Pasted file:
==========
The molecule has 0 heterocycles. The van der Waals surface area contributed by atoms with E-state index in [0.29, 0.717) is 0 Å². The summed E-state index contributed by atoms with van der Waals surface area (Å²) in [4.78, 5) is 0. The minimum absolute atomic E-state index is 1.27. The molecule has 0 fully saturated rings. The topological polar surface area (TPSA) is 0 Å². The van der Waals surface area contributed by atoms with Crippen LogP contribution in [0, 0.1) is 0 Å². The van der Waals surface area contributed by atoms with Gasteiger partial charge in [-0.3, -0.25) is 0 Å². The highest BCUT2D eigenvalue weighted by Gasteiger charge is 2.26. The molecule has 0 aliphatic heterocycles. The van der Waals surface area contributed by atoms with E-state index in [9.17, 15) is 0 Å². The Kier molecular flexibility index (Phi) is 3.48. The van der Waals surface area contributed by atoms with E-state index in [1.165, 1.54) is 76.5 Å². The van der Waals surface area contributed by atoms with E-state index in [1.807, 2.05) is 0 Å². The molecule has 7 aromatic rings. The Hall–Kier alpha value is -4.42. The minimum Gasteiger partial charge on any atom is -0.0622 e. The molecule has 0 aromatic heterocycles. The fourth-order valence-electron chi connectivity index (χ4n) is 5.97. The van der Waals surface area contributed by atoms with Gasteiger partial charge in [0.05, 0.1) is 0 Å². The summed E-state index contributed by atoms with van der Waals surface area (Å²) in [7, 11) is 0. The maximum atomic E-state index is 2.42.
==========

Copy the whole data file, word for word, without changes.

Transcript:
The molecule has 0 heterocycles. The van der Waals surface area contributed by atoms with E-state index in [0.29, 0.717) is 0 Å². The summed E-state index contributed by atoms with van der Waals surface area (Å²) in [4.78, 5) is 0. The minimum absolute atomic E-state index is 1.27. The molecule has 0 fully saturated rings. The topological polar surface area (TPSA) is 0 Å². The van der Waals surface area contributed by atoms with Crippen LogP contribution in [0, 0.1) is 0 Å². The van der Waals surface area contributed by atoms with Gasteiger partial charge in [-0.3, -0.25) is 0 Å². The highest BCUT2D eigenvalue weighted by Gasteiger charge is 2.26. The molecule has 0 aliphatic heterocycles. The van der Waals surface area contributed by atoms with E-state index in [9.17, 15) is 0 Å². The Kier molecular flexibility index (Phi) is 3.48. The van der Waals surface area contributed by atoms with E-state index in [1.165, 1.54) is 76.5 Å². The van der Waals surface area contributed by atoms with E-state index in [1.807, 2.05) is 0 Å². The molecule has 7 aromatic rings. The Hall–Kier alpha value is -4.42. The minimum Gasteiger partial charge on any atom is -0.0622 e. The molecule has 0 aromatic heterocycles. The fourth-order valence-electron chi connectivity index (χ4n) is 5.97. The van der Waals surface area contributed by atoms with Gasteiger partial charge in [0.05, 0.1) is 0 Å². The summed E-state index contributed by atoms with van der Waals surface area (Å²) in [7, 11) is 0. The maximum atomic E-state index is 2.42.